I wasn’t expecting to walk straight into the Scotland team; they’d qualified for the World Cup in Mexico (in 1986). Just an acknowledgement that they knew about me would have been nice because I was starting to shine.

But no one ever came to see me play.

It's fair to say it worked out for Ireland in the end.


James McCarthy

James McCarthy's international future was quite the topic of discussion when he was coming through the ranks at Hamilton Academical. One of the most highly-rated prospects in the UK at the time, he was reportedly drawing interest from the likes of Liverpool, Manchester United, and Barcelona after making his senior debut for the club at the age of 15.

Qualifying to play for Ireland via his grandfather, he was first called up at U17 level. Despite admitting that he probably would have played for Scotland had they called him up first, he would turn down numerous approaches to switch allegiances to the country of his birth in the years that followed.

Despite this, media speculation around his international future would continue for some time, even after he made his debut for Ireland in a friendly against Brazil in 2010. Speaking after McCarthy rejected a call-up to a Carling Nations League game at the start of 2011, his manager at Wigan Roberto Martinez said:

I do not know if it is a decision for him to make now or not. We need to give him plenty of time. We need to respect him...

It (international football) is something he needs to think about with his family, with his friends.

It is something very, very deep. But I do not think he has focused on that at all, although it is great to have two nations fighting over you.

The issue would ultimately be settled later that year when he made his competitive debut against Macedonia the following month. He would go on to earn 43 caps for Ireland,a number that would have been far higher were it not for his persistent injury issues.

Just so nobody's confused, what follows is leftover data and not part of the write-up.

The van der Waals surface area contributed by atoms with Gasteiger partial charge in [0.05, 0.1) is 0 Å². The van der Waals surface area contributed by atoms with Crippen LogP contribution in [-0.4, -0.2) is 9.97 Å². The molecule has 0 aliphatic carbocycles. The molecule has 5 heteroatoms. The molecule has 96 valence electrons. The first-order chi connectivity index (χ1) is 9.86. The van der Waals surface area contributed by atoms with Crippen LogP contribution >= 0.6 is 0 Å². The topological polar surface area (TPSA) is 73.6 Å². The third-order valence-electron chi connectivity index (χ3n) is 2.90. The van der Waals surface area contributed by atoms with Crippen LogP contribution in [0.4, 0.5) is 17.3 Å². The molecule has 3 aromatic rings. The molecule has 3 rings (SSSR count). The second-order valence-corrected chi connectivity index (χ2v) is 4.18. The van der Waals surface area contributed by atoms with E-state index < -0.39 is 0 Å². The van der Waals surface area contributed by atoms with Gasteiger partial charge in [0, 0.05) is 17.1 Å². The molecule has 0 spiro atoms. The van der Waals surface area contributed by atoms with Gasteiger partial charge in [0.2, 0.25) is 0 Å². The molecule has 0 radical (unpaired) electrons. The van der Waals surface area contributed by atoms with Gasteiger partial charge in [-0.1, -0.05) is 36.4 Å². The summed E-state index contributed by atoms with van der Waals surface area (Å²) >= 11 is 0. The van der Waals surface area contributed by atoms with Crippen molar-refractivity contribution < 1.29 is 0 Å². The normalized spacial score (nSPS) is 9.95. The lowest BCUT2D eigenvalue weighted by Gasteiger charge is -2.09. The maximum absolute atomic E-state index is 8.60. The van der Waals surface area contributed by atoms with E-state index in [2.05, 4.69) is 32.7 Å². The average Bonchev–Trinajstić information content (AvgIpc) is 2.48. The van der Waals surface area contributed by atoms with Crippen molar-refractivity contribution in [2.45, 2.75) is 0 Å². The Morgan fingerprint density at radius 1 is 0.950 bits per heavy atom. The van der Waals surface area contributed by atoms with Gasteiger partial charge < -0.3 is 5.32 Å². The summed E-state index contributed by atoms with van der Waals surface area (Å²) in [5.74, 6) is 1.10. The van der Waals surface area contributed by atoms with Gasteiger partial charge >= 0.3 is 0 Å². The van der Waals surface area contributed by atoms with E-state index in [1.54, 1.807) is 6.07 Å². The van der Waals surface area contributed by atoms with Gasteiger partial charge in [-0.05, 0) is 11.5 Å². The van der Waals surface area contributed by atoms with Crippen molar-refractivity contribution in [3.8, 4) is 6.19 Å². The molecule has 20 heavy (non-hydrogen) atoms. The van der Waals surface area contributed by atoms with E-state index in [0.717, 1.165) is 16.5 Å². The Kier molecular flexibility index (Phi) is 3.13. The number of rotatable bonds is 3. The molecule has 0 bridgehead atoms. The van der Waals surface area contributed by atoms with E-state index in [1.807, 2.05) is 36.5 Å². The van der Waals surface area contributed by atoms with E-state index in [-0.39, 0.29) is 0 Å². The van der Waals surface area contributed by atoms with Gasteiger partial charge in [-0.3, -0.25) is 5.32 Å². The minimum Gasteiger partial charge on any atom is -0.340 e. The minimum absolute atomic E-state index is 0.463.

Bernie Slaven

Another player who came into the Ireland fold at a relatively late stage in his career, Bernie Slaven made his international bow at the age of 29 in a friendly against Wales in 1990. He scored the only goal of the game, being included in the squad for Italia 90 that summer.

He reportedly experienced severe homesickness during the tournament, with Tony Cascarino later recalling in his autobiography how Slaven made a habit of calling home and howling down the phone to his dog. Having not featured in Italy, he would later go on to say that his highlight of that period was meeting Pope John Paul II at the Vatican.

The striker had been overlooked by Scotland for quite some time prior to this, despite boasting an impressive goalscoring record at Middlesbrough. He said at the time that he felt that he would have been treated differently had he been plying his trade north of the border:

If I'd been scoring for Celtic or Rangers I'd have walked into the side, there are people getting in the team that can hardly play the game.

He would earn seven caps for Ireland.


Aiden McGeady

Aiden McGeady is another player who drew plenty of attention due to his international decision.

A much hyped prospect as he made his way through the system at Celtic, he decided to throw his lot in with Ireland and first played for the country at U15 level. Qualifying via his grandparents, he would later turn down call-ups from Scotland and reaffirmed his commitment to the Irish cause.

This decision caused him quite a bit of grief over the course of his career.

During his time at Celtic, he was regularly booed by opposition supporters who felt that he had turned his back on the country of his birth. In an interview with BBC Scotland last year, he questioned why he was singled out for such treatment when many other players had made a similar choice:

Did I receive a lot of flak for that? Come on, man!

What, going to every away ground in Scotland and getting booed every time you touched the ball? Did that not happen? It did, didn't it.

There are plenty of Scottish players that have played for other teams. Does Scott Arfield not play for Canada? Brian McLean, he chose Northern Ireland. Did they get the same abuse as me? No. Why did I get that abuse?..

It's small-minded individuals, isn't it? That's all it is. The other players I mentioned, why did they not get the same abuse that I got? Any idea? Because I played for Celtic? Because I played for Ireland?

Hearts, Hibs, Motherwell, Falkirk - everywhere, booed everywhere I went. They wanted me to fail. Didn't happen to anybody else, did it? James McCarthy got the same.

McGeady would have a long and successful career with Ireland, being capped 93 times at senior level.

SEE ALSO: Roy Keane Praises Ireland's Mark Sykes For 'Brave' International Decision

roy keane mark sykes